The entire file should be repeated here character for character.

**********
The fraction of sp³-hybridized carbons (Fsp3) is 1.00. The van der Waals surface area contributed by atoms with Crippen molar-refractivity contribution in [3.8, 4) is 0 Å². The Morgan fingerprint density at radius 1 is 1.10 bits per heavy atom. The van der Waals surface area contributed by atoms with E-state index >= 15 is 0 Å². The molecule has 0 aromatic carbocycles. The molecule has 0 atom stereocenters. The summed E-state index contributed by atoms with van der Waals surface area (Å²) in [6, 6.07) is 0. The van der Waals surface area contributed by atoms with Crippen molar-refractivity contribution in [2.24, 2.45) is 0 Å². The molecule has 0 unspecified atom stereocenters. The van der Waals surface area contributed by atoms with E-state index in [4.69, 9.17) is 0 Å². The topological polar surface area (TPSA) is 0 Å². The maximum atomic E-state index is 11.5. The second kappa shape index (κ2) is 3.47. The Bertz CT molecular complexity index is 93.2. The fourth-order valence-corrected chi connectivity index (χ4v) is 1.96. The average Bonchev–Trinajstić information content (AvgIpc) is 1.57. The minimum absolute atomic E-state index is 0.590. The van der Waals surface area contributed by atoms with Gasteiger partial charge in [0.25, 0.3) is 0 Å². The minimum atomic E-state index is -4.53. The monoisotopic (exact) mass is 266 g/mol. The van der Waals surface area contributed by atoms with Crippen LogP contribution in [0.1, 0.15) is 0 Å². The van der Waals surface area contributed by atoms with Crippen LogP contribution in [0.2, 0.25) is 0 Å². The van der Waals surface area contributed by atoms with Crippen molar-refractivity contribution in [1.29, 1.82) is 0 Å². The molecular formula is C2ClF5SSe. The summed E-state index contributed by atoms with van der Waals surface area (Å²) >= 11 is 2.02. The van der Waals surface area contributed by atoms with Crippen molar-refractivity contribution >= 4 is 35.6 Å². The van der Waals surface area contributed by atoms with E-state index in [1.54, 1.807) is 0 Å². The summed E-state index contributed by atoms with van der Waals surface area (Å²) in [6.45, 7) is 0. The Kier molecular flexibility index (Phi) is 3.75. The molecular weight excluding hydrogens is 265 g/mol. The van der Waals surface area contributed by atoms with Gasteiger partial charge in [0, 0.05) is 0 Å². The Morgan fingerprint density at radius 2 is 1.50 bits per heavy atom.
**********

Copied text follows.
The fraction of sp³-hybridized carbons (Fsp3) is 1.00. The van der Waals surface area contributed by atoms with Crippen molar-refractivity contribution in [3.8, 4) is 0 Å². The Morgan fingerprint density at radius 1 is 1.10 bits per heavy atom. The van der Waals surface area contributed by atoms with E-state index >= 15 is 0 Å². The molecule has 0 aromatic carbocycles. The molecule has 0 atom stereocenters. The summed E-state index contributed by atoms with van der Waals surface area (Å²) in [6, 6.07) is 0. The van der Waals surface area contributed by atoms with Crippen molar-refractivity contribution in [2.24, 2.45) is 0 Å². The molecule has 0 unspecified atom stereocenters. The van der Waals surface area contributed by atoms with E-state index in [4.69, 9.17) is 0 Å². The topological polar surface area (TPSA) is 0 Å². The maximum atomic E-state index is 11.5. The second kappa shape index (κ2) is 3.47. The Bertz CT molecular complexity index is 93.2. The fourth-order valence-corrected chi connectivity index (χ4v) is 1.96. The average Bonchev–Trinajstić information content (AvgIpc) is 1.57. The minimum absolute atomic E-state index is 0.590. The van der Waals surface area contributed by atoms with Gasteiger partial charge in [0.25, 0.3) is 0 Å². The minimum atomic E-state index is -4.53. The monoisotopic (exact) mass is 266 g/mol. The van der Waals surface area contributed by atoms with Crippen LogP contribution in [0.1, 0.15) is 0 Å². The van der Waals surface area contributed by atoms with Crippen LogP contribution in [0.2, 0.25) is 0 Å². The van der Waals surface area contributed by atoms with Crippen molar-refractivity contribution in [1.29, 1.82) is 0 Å². The molecular formula is C2ClF5SSe. The summed E-state index contributed by atoms with van der Waals surface area (Å²) >= 11 is 2.02. The van der Waals surface area contributed by atoms with Crippen molar-refractivity contribution >= 4 is 35.6 Å². The van der Waals surface area contributed by atoms with E-state index in [1.54, 1.807) is 0 Å². The summed E-state index contributed by atoms with van der Waals surface area (Å²) in [6.45, 7) is 0. The Kier molecular flexibility index (Phi) is 3.75. The molecular weight excluding hydrogens is 265 g/mol. The van der Waals surface area contributed by atoms with Gasteiger partial charge in [0, 0.05) is 0 Å². The Morgan fingerprint density at radius 2 is 1.50 bits per heavy atom.